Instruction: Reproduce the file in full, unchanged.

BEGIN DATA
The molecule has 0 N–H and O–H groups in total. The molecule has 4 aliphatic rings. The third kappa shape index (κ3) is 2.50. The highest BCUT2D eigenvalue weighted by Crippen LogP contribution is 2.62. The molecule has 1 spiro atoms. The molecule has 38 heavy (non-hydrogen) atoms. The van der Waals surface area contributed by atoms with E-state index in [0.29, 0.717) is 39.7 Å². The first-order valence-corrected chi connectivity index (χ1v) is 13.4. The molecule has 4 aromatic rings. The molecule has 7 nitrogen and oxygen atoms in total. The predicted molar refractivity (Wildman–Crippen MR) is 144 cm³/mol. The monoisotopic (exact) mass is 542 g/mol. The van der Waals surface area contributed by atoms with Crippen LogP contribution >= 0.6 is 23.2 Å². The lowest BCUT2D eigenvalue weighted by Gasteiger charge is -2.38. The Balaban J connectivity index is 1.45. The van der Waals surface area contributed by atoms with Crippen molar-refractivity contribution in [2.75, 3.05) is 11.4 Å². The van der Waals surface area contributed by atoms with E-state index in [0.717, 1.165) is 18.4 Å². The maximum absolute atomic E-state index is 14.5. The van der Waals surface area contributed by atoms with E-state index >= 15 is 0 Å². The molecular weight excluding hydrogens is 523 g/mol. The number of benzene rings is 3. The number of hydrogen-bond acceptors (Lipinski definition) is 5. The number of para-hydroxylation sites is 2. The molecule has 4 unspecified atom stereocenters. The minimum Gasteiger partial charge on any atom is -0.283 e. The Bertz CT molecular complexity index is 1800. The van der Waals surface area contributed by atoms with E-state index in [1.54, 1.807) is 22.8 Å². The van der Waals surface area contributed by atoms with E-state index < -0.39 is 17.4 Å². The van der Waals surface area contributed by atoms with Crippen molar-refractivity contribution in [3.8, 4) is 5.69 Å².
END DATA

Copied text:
The molecule has 0 N–H and O–H groups in total. The molecule has 4 aliphatic rings. The third kappa shape index (κ3) is 2.50. The highest BCUT2D eigenvalue weighted by Crippen LogP contribution is 2.62. The molecule has 1 spiro atoms. The molecule has 38 heavy (non-hydrogen) atoms. The van der Waals surface area contributed by atoms with E-state index in [0.29, 0.717) is 39.7 Å². The first-order valence-corrected chi connectivity index (χ1v) is 13.4. The molecule has 4 aromatic rings. The molecule has 7 nitrogen and oxygen atoms in total. The predicted molar refractivity (Wildman–Crippen MR) is 144 cm³/mol. The monoisotopic (exact) mass is 542 g/mol. The van der Waals surface area contributed by atoms with Crippen LogP contribution >= 0.6 is 23.2 Å². The lowest BCUT2D eigenvalue weighted by Gasteiger charge is -2.38. The Balaban J connectivity index is 1.45. The van der Waals surface area contributed by atoms with Crippen molar-refractivity contribution in [2.75, 3.05) is 11.4 Å². The van der Waals surface area contributed by atoms with E-state index in [0.717, 1.165) is 18.4 Å². The maximum absolute atomic E-state index is 14.5. The van der Waals surface area contributed by atoms with E-state index >= 15 is 0 Å². The molecular weight excluding hydrogens is 523 g/mol. The number of benzene rings is 3. The number of hydrogen-bond acceptors (Lipinski definition) is 5. The number of para-hydroxylation sites is 2. The molecule has 4 unspecified atom stereocenters. The minimum Gasteiger partial charge on any atom is -0.283 e. The Bertz CT molecular complexity index is 1800. The van der Waals surface area contributed by atoms with E-state index in [1.54, 1.807) is 22.8 Å². The van der Waals surface area contributed by atoms with E-state index < -0.39 is 17.4 Å². The van der Waals surface area contributed by atoms with Crippen molar-refractivity contribution in [3.8, 4) is 5.69 Å².